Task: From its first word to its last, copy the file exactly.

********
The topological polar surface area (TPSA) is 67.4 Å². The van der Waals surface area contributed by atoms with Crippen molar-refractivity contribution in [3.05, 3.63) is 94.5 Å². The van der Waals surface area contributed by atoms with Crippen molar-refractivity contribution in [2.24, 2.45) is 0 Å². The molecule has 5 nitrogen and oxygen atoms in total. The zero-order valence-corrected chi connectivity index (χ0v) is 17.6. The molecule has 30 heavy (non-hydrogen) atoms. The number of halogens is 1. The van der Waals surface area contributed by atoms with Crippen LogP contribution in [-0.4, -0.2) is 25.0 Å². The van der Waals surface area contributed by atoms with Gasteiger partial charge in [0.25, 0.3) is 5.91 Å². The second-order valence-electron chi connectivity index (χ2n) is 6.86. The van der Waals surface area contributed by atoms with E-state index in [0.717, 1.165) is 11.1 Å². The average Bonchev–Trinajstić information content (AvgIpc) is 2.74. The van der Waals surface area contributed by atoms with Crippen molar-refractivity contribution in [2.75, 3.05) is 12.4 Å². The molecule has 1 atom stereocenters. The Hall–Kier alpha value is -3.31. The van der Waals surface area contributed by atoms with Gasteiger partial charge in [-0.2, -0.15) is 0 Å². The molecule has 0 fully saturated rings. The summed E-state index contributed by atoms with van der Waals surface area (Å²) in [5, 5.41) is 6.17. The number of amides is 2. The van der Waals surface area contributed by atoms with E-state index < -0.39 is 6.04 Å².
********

The topological polar surface area (TPSA) is 67.4 Å². The van der Waals surface area contributed by atoms with Crippen molar-refractivity contribution in [3.05, 3.63) is 94.5 Å². The van der Waals surface area contributed by atoms with Crippen molar-refractivity contribution in [2.24, 2.45) is 0 Å². The molecule has 5 nitrogen and oxygen atoms in total. The zero-order valence-corrected chi connectivity index (χ0v) is 17.6. The molecule has 30 heavy (non-hydrogen) atoms. The number of halogens is 1. The van der Waals surface area contributed by atoms with Crippen LogP contribution in [-0.4, -0.2) is 25.0 Å². The van der Waals surface area contributed by atoms with Gasteiger partial charge in [0.25, 0.3) is 5.91 Å². The second-order valence-electron chi connectivity index (χ2n) is 6.86. The van der Waals surface area contributed by atoms with E-state index in [0.717, 1.165) is 11.1 Å². The average Bonchev–Trinajstić information content (AvgIpc) is 2.74. The van der Waals surface area contributed by atoms with Crippen molar-refractivity contribution in [2.75, 3.05) is 12.4 Å². The molecule has 1 atom stereocenters. The Hall–Kier alpha value is -3.31. The van der Waals surface area contributed by atoms with Gasteiger partial charge in [-0.2, -0.15) is 0 Å². The molecule has 0 fully saturated rings. The summed E-state index contributed by atoms with van der Waals surface area (Å²) in [5, 5.41) is 6.17. The number of amides is 2. The van der Waals surface area contributed by atoms with E-state index < -0.39 is 6.04 Å².